COMPILED BY Steve Smith
Four interior design gurus – Jeremy Volkman, Hendre Bloem, Mia Senekal and Clinton Savage – share their approach to using both bold hues and neutrals in projects. Because before you pick up a paintbrush, a few expert tips can make a huge difference.
Choosing the Right Colour Palette for a Specific Space
MIA When selecting a colour, I look at what the space needs to hold. What is the feature of the room? If it is the walls, then I would go for a bold accent colour – but if it is the furniture pieces, then I’d prefer to use a neutral palette for the walls.
JEREMY Although the use of colour is fairly subdued in my designs, I tend to involve the client in the process at an early stage. The use of colour can be so personal, and the psychology behind how a person interacts with the design plays an important role. As a rule, however, I tend to avoid colour trends because they usually date over time, and rather try to focus on a neutral palette, with more textured surfaces within the environment.
CLINTON Before starting any project, there is a process of getting to know the client – understanding their vision and what inspires them, and how this translates into the space. Colour plays a very important part in this. Finding the right balance between trends and longevity will also influence the colour palette, as well as existing decor and lighting. The room in question and its functionality – be it the main bedroom, a child’s bedroom, the kitchen, a study – also plays a role in determining the right colour palette. Each space has an intended purpose that it will serve, and the colours need to work with that.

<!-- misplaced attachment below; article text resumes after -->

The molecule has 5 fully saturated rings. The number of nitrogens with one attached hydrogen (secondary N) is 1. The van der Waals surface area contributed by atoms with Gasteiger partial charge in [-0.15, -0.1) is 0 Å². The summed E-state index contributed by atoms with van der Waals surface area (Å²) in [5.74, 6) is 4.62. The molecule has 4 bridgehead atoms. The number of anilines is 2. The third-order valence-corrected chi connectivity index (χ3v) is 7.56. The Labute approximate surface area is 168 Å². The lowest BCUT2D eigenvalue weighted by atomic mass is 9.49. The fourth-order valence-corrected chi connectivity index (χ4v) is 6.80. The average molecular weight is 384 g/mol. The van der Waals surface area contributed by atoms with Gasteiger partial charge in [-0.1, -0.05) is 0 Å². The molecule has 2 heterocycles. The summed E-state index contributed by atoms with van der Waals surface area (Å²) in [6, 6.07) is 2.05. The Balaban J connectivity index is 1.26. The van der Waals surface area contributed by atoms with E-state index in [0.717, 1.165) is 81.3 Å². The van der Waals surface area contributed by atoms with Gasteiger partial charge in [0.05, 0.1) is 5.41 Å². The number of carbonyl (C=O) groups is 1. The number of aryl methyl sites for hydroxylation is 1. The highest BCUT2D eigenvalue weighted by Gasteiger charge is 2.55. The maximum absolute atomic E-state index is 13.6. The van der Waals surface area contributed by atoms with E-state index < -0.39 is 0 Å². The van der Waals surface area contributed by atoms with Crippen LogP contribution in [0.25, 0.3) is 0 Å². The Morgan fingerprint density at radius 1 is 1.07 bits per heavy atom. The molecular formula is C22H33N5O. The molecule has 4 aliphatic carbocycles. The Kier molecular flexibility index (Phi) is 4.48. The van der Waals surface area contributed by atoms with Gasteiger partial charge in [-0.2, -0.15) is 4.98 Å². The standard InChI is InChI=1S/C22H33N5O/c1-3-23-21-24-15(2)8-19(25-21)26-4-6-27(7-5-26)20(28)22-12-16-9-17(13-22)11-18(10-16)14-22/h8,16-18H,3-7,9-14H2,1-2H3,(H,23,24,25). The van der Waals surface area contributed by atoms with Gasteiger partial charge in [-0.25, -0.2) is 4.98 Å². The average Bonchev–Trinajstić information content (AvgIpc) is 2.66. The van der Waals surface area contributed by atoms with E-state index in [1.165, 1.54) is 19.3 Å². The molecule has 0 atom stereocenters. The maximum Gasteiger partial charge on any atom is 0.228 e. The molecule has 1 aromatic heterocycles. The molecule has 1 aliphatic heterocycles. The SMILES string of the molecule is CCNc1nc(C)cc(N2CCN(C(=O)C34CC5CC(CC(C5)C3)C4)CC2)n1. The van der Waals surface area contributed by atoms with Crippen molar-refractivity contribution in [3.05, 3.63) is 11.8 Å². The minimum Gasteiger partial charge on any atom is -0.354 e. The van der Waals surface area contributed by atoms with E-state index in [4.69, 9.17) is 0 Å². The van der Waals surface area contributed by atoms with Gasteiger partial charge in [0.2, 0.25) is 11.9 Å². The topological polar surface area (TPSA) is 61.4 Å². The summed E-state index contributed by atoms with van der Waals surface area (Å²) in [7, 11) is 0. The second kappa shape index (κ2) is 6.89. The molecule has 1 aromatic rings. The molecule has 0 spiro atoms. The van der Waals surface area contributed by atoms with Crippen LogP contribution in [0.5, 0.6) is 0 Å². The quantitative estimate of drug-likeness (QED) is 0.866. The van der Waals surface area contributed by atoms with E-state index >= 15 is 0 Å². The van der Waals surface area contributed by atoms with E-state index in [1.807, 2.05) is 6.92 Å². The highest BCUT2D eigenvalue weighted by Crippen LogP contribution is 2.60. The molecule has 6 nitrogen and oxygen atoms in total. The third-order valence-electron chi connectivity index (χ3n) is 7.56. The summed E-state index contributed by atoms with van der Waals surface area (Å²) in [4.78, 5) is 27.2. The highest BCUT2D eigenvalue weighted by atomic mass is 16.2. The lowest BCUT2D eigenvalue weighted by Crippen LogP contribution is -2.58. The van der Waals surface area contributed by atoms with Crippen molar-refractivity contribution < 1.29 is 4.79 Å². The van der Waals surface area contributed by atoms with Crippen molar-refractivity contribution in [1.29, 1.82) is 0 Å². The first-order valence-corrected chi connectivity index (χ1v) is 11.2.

Balancing Bold and Neutral Colours in Interior Design
HENDRE It’s all about balance when it comes to the use of colour and tones. I look at the space as a whole, because everything from the furniture colour to rugs, feature lights and even artwork can play a role in determining the wall colour. Hendre Bloem Interior Design is known for neutral colour tones that are used in quite bold ways.
JEREMY Neutral colours are timeless, comfortable and warm – and they’re definitely my “go-to”. Accents of bolder colour tend to come thorough in decor accessories such as throws, pillows or artworks. I’ve certainly had to adapt my design style over the years, which has allowed my spaces and designs to evolve. I would suggest using tints or shade variants of the neutral colours chosen as the “bold” colour. Playing with the brightness of these shades will help to set the desired feeling within a space and can create an illusion of depth.
Creating Interest and Depth in a Space when using Primarily Neutral Colours
HENDRE Here it’s all about the layering of tones and the introduction of textures as a contrasting element. I have used the same sort of colour tone on certain projects, yet have achieved a great sense of depth and warmth by combining this with various textural materials. The trick is to layer fabrics, textiles and paint that are all relatively similar in hue.
CLINTON Using textures and layering always creates interest in a space that is primarily made up of neutral colours. Artwork is a great design element for creating a focal point, and so is interesting furniture. Adding reflective furniture pieces and mirrors while paying special attention to lighting is also key.
Incorporating Current Colour Trends into Designs, but still Ensuring Longevity and Timelessness
MIA I like to use trending colours on smaller accent walls or furniture pieces – this allows for easy changes with time. That’s the magic of paint: you can alter an entire space by just repainting one wall; it all looks new and fresh.